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Dubai Wins Bid to Host ICOM 2025, the World’s Largest Conference on Museums

The Megapolis Gulf city will host the 27th General Conference of ICOM under the theme of ‘The Future of Museums in Rapidly Changing Communities’


By Rebecca Anne Proctor

As Dubai picks up speed resuming events, conferences, and art fairs as well as the long-awaited Expo 2020 after over a year of postponements, another exciting announcement has placed the Gulf city in the international spotlight. Last week the Advisory Council of the International Council of Museums (ICOM) announced it had elected Dubai to host its 27th General Conference in 2025—the largest conference on museums in the world.


Established in 1946 under the umbrella of the United Nations, ICOM is now dubbed a global organization specialized in the field of museums, their coordination and development, with a membership that includes over 50,000 specialists from around 120 countries, and nearly 20,000 museums around the world.


The triennial event, which held its first edition in 1948, has become a reputed hub for exchange regarding topical issues tackled by museums and proposed creative solutions. ICOM General Conference is held once every three years. Its 25th edition was held in 2019 in Kyoto, Japan, and the 26th edition is scheduled to be held in Prague, Czech Republic in 2022.


During ICOM’s annual meeting that took place in June 2021, three potential candidates were announced to host the 2025 edition: Stockholm, proposed by ICOM Sweden; Kazan, put forward by ICOM Russia and Dubai, proposed by ICOM UAE.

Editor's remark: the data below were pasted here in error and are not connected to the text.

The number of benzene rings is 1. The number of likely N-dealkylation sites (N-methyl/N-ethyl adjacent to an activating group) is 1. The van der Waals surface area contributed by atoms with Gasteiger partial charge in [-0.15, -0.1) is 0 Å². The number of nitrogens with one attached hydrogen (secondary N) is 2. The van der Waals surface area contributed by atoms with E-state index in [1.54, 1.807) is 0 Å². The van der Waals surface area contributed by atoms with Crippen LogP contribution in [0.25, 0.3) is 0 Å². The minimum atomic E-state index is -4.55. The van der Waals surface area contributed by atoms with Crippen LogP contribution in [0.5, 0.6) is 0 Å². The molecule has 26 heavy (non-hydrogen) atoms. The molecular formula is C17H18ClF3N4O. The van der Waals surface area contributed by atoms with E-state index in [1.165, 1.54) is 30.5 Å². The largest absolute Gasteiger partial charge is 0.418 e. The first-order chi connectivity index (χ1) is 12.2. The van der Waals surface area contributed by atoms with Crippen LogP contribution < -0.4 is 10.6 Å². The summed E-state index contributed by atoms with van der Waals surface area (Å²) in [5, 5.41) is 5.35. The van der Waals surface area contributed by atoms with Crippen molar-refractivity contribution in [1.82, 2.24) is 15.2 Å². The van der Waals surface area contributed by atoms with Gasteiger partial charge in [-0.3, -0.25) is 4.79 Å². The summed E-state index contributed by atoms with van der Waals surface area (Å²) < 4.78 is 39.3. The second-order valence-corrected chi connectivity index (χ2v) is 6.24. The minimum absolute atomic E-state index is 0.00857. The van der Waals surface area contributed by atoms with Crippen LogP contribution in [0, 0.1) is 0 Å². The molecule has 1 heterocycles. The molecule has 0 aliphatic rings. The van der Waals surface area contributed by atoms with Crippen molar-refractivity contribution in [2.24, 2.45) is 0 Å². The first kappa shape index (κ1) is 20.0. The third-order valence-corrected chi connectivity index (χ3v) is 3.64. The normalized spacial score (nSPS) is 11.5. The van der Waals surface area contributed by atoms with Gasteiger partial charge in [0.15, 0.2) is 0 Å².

In its presentation the UAE proposed to host the conference around the theme of ‘The Future of Museums in Rapidly Changing Communities’, which would feature discussions around change, recovery, transparency and accessibility.


When the 90th Advisory Council of ICOM gathered on November 18-19, it elected Dubai over the other two cities to host the 2025 conference.


“Our international museums in our beloved emirate and our national museums throughout the country will lead the global debate on the future of museums at this huge international conference,” said His Highness Sheikh Mohammed bin Rashid Al Maktoum, vice-president and prime minister of the UAE and ruler of Dubai, in a tweet on November 20. He also emphasized how Dubai’s securing of ICOM 2025, with an anticipated attendance of 119 countries, covering 20,000 international museums, would give a strong incentive to the country’s cultural sector.


His Highness thanked Her Highness Sheikha Latifa bint Mohammed bin Rashid Al Maktoum, chairperson of Dubai Culture and Arts Authority and Member of the Dubai Council, Dubai Culture, Dubai Municipality and Dubai Tourism for their efforts to host the global event.


“The world we live in today is vastly different from the one we used to know not so long ago. A torrent of events — a pandemic, massive protests, natural disasters, soaring inequalities, a technology and digital revolution, to name a few — has changed everything we thought we knew and led to the one thing we can be certain of: tomorrow will be uncertain. We are all trying to learn to cope, adapt, change, progress within a fast-changing environment, with some communities and people better equipped than others to face the changes,” states the ICOM Dubai 2025 theme statement.